Cincinnati CPA named to national committee

Thomas J. Groskopf, CPA, CVA, MBA, resident of Mason, Ohio, director (owner) of Cincinnati-based Barnes Dennig, was named to the Private Company Financial Reporting Committee (PCFRC). The committee's mission is to consider differences in prospective and existing GAAP accounting standards related to private companies based on user needs and cost/benefit considerations, and make formal recommendations to its governing body, the Financial Accounting Standards Board (FASB). The PCFRC and the FASB receive administrative support from the American Institute of Certified Public Accountants (AICPA).

"We are proud of Tom's accomplishments, and with his guidance, we are able to better serve our privately-held, middle-market clients during these trying economic times," stated Bill Cloppert, managing firector at Barnes Dennig. "Tom's appointment to this committee raises the profile of Barnes Dennig and our capabilities at a national level. His knowledge of the ever-changing accounting standards is pertinent to the success of our firm, " continued Cloppert.

"Tom's technical accounting expertise and long-time involvement in the financial issues relevant to private companies promise to be an invaluable asset to the committee," said Judy O'Dell, chair of the PCFRC. "His background will undoubtedly enhance the 12-person PCFRC and help sustain the successful work of the committee in providing our constituents a voice in the standard-setting process."

Groskopf is the youngest person to become director at Barnes Dennig. The firm and its 101 employees specialize in providing business counsel to tax, accounting, and consulting clients throughout the Cincinnati region. Groskopf has served as Private Companies Practice Section chair of the AICPA's Technical Issues Committee (Accounting Standards). He is also a member of the Xavier University Accounting Department's Board of Executive Advisors.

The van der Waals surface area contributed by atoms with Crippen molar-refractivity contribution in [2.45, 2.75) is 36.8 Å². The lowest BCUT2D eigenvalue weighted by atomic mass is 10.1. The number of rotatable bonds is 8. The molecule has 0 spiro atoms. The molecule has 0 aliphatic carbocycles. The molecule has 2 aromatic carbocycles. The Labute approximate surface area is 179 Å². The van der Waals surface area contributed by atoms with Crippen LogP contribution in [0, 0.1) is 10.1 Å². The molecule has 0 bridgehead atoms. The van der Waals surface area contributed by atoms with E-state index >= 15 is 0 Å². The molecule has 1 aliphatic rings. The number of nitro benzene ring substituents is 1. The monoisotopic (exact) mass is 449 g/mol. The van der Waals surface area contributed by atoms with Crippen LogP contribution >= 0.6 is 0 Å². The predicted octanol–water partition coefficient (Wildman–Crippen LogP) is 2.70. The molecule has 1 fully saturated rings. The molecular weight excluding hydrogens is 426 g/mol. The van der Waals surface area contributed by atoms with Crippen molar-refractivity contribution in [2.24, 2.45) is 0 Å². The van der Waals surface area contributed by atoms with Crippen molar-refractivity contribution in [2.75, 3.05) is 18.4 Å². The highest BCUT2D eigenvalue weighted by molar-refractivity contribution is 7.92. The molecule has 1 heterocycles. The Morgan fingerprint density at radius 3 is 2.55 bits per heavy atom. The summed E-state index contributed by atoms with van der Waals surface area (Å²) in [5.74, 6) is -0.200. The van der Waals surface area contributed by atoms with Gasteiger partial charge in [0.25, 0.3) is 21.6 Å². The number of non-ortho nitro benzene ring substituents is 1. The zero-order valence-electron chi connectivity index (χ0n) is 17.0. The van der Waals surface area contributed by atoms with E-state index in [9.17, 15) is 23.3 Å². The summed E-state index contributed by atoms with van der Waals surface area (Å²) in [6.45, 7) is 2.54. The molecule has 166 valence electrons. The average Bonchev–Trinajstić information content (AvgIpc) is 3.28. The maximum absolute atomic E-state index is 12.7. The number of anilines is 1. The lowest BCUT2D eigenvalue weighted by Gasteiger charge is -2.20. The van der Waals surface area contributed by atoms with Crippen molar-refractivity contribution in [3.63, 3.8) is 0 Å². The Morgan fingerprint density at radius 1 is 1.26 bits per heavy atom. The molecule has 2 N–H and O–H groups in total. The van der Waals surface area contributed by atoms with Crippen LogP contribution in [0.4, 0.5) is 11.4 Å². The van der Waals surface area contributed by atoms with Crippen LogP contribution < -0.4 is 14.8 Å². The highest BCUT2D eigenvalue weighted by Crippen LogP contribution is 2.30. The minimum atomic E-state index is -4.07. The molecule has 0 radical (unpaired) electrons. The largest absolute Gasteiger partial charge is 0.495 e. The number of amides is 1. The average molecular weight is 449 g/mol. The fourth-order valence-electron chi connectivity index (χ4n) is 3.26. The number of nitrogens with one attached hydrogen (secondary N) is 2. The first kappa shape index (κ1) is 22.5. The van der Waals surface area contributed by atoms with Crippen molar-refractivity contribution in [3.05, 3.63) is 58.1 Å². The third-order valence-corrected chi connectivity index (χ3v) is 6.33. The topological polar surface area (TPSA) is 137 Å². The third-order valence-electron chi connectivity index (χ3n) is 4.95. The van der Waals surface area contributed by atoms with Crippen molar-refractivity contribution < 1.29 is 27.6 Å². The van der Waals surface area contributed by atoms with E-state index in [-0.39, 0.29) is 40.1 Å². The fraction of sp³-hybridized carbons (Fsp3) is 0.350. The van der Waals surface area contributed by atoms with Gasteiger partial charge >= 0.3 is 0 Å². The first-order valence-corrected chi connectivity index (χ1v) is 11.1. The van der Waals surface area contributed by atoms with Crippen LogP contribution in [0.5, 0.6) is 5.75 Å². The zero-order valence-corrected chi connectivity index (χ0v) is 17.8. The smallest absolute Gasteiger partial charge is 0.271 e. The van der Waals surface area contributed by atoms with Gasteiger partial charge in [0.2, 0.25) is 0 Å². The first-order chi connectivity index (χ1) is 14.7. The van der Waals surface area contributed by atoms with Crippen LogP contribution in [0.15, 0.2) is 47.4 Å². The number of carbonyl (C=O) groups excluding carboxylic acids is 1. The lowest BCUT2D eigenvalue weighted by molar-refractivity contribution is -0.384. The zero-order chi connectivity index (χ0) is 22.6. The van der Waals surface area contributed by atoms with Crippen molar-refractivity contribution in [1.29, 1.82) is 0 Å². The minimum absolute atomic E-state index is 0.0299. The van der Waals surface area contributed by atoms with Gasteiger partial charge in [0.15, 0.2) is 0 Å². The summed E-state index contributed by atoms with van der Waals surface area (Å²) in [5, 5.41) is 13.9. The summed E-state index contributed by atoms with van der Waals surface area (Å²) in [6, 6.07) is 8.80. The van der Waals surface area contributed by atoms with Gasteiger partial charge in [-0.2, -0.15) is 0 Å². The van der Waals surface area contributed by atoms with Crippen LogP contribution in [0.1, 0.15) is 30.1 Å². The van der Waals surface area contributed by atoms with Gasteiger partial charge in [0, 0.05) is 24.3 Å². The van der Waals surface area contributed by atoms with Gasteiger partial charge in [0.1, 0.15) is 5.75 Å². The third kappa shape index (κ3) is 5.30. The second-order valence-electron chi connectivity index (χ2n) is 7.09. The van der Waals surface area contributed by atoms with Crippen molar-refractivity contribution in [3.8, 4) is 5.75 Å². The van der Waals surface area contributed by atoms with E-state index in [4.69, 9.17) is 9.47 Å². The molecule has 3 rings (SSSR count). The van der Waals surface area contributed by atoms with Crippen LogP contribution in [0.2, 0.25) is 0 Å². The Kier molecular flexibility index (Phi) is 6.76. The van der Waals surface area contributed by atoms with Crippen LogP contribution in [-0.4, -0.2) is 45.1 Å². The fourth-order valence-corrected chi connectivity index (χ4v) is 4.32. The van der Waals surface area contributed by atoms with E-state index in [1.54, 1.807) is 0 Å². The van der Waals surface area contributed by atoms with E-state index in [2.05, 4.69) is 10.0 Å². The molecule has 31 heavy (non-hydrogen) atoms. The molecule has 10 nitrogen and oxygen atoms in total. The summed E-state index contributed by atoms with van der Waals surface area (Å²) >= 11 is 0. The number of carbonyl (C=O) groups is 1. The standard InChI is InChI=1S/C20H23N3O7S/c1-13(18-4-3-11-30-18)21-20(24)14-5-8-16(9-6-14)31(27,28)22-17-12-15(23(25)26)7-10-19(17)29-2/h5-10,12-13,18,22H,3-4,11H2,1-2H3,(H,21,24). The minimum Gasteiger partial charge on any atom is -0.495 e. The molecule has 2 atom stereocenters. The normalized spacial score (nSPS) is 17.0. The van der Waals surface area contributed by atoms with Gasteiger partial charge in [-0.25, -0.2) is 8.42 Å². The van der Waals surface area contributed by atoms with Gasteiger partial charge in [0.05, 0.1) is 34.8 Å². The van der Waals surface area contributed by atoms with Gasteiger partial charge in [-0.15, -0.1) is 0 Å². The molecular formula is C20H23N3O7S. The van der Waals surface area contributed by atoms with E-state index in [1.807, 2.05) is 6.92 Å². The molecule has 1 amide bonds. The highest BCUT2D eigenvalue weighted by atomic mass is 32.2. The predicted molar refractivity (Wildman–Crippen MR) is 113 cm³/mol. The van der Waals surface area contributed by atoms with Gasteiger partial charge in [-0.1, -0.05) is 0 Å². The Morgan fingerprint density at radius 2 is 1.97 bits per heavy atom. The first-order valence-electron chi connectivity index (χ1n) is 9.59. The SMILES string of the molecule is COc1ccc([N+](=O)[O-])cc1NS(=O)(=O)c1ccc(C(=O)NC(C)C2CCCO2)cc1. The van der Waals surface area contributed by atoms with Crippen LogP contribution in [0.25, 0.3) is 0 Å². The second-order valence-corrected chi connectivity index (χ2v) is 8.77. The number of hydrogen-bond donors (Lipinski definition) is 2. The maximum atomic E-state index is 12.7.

"I'm excited about joining the committee, and look forward to making a difference in accounting standards for private companies," said Groskopf. Groskopf will serve an annual term that is renewable for up to three consecutive years.

About the PCRFC
The PCFRC is part of a broad initiative by the AICPA and the FASB to improve the standard-setting process to better meet the needs of privately held enterprises and the users of their financial statements. The committee's mission is to identify areas in prospective and existing standards where differences could be made for non-issuers, and then make recommendations to the FASB.

You may like these other stories...

Here's a CPA who truly walks the walk. On March 15, Frank Ryan, CPA, departed San Diego, California, with plans to be in Ocean City, Maryland, by July 2 to teach a course at the Maryland Association of CPAs’ (MACPA...
When Theodore J. Flynn first joined the Massachusetts Society of CPAs (MSCPA) in 1970, it was a different world and a different profession.  The "Big Eight" were still headquartered in Boston. Vietnam War...
Accountant Rickey Charles Goodrich had it a little too good. Many bean counters would kill to serve as financial guru to the likes of Pearl Jam. Goodrich was hired in 2005, and the following year, he became the CFO of Curtis...

Upcoming CPE Webinars

Apr 22
Is everyone at your organization meeting your client service expectations? Let client service expert, Kristen Rampe, CPA help you establish a reputation of top-tier service in every facet of your firm during this one hour webinar.
Apr 24
In this session Excel expert David Ringstrom, CPA introduces you to a powerful but underutilized macro feature in Excel.
Apr 25
This material focuses on the principles of accounting for non-profit organizations' revenues. It will include discussions of revenue recognition for cash and non-cash contributions as well as other revenues commonly received by non-profit organizations.
Apr 30
During the second session of a four-part series on Individual Leadership, the focus will be on time management- a critical success factor for effective leadership. Each person has 24 hours of time to spend each day; the key is making wise investments and knowing what investments yield the greatest return.